April 13

“Come now, you who say, ‘Today or tomorrow we will go into such and such a town and spend a year there and trade and make a profit’— yet you do not know what tomorrow will bring. What is your life? For you are a mist that appears for a little time and then vanishes. Instead you ought to say, ‘If the Lord wills, we will live and do this or that.’ As it is, you boast in your arrogance. All such boasting is evil.” (James 4:13-16)

There have been a few people in my life who frequently ended their statements of purposes with, “God willing” as in, “See you bright and early tomorrow, God willing.” Their uncertainty didn’t arise from vacillation of purpose but a healthy knowledge of the frailty of human life and the sovereignty of God. It is good and right to know our desires and to make plans based on them. However, ignoring the providence of God is tantamount to living as if God does not exist. Here we have the good force of the Law, which states, “You shall have no other gods before me” (Exodus 20:3). James 4:13 implies self-idolatry, choosing to go and do based solely on my desires and purposes. Saying, “God willing” will not save anyone, but living without God is an indication that regeneration has not occurred, or if it has, the new believer has not yet matured to desire God first in all aspects of life. Christians live with God and through faith in him because we love Christ and want to obey his Law.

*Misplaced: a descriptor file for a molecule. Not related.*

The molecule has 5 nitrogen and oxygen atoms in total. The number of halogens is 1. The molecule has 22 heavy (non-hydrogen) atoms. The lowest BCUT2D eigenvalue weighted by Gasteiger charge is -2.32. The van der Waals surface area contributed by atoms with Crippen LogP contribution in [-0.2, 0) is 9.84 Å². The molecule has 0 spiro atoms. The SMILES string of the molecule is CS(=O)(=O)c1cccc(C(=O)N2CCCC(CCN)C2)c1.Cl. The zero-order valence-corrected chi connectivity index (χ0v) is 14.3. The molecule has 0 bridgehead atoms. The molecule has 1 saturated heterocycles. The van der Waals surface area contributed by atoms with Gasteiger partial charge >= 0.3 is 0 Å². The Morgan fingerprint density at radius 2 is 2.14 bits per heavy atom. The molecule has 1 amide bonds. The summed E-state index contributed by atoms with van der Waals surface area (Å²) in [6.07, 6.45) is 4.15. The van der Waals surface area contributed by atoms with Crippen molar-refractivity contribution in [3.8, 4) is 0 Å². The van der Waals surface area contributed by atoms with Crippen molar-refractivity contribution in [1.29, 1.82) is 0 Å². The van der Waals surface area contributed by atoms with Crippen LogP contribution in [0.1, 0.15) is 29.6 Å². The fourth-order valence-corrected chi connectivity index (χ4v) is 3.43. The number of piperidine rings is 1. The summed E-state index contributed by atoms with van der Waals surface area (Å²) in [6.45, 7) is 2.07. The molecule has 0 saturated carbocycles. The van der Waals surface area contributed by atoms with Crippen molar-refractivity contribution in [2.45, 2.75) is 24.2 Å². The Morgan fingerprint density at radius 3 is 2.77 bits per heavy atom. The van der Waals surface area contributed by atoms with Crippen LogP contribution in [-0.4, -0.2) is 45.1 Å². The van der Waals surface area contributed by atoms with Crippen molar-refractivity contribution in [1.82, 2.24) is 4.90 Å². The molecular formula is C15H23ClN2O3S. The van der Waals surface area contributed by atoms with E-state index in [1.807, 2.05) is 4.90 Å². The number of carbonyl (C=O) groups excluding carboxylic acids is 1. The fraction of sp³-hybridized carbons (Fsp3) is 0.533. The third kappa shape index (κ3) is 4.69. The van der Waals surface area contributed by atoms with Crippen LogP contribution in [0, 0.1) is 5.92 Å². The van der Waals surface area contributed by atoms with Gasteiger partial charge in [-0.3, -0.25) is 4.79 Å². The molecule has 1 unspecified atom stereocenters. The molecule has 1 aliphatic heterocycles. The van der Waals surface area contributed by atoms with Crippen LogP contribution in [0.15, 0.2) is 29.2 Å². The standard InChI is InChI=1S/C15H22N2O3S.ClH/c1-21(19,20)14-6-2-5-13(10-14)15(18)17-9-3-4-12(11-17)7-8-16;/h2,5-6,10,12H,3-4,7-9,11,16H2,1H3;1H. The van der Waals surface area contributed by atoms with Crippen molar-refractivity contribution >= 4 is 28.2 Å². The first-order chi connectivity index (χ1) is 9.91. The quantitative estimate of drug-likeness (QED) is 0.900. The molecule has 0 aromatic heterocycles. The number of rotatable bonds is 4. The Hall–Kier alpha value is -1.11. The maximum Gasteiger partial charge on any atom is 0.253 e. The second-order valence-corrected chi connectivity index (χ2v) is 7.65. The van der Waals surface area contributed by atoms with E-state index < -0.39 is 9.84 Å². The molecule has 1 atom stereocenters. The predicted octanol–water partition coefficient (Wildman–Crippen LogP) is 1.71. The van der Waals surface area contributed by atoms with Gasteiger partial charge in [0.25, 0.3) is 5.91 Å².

The Ten Commandments are introduced by a statement of the Lord’s sovereignty and omnipotence, “I am the Lord your God, who brought you out of the land of Egypt, out of the house of slavery” (Exodus 20:2). Failing to recognize God’s providential operation in the ordinary details of life is practical atheism and might even be considered the sin of omission. It puts people in the role of God, without acknowledging the uncertainty and frailty of life. No matter what our desires, no person can be assured of success by his or her own power, nor can they have eternal aspirations.

There are at least two good reasons for doing everything based on the “will” or providence of God. First, the more we acknowledge God’s operation in the ordinary matters of our lives the greater will be our recognition of his unique work in them, and ability to use them for our good (Romans 8:28). It is also important to remember that this life is short, painful, and precarious. At any time, we might injure ourselves, become seriously ill, suffer financial hardship, or have a loved one die. How will we comfort ourselves then? There is no formula for a relationship with the Lord or a meaningful life. It is the work of the Holy Spirit that gives us a desire for and appreciation of the quality of life that only Christ can offer. This is eternal life in Christ.

Are you still using formulas or equations to make your life “work”? Instead, won’t you seek God’s involvement on the most intimate level? Will this be your desire today?

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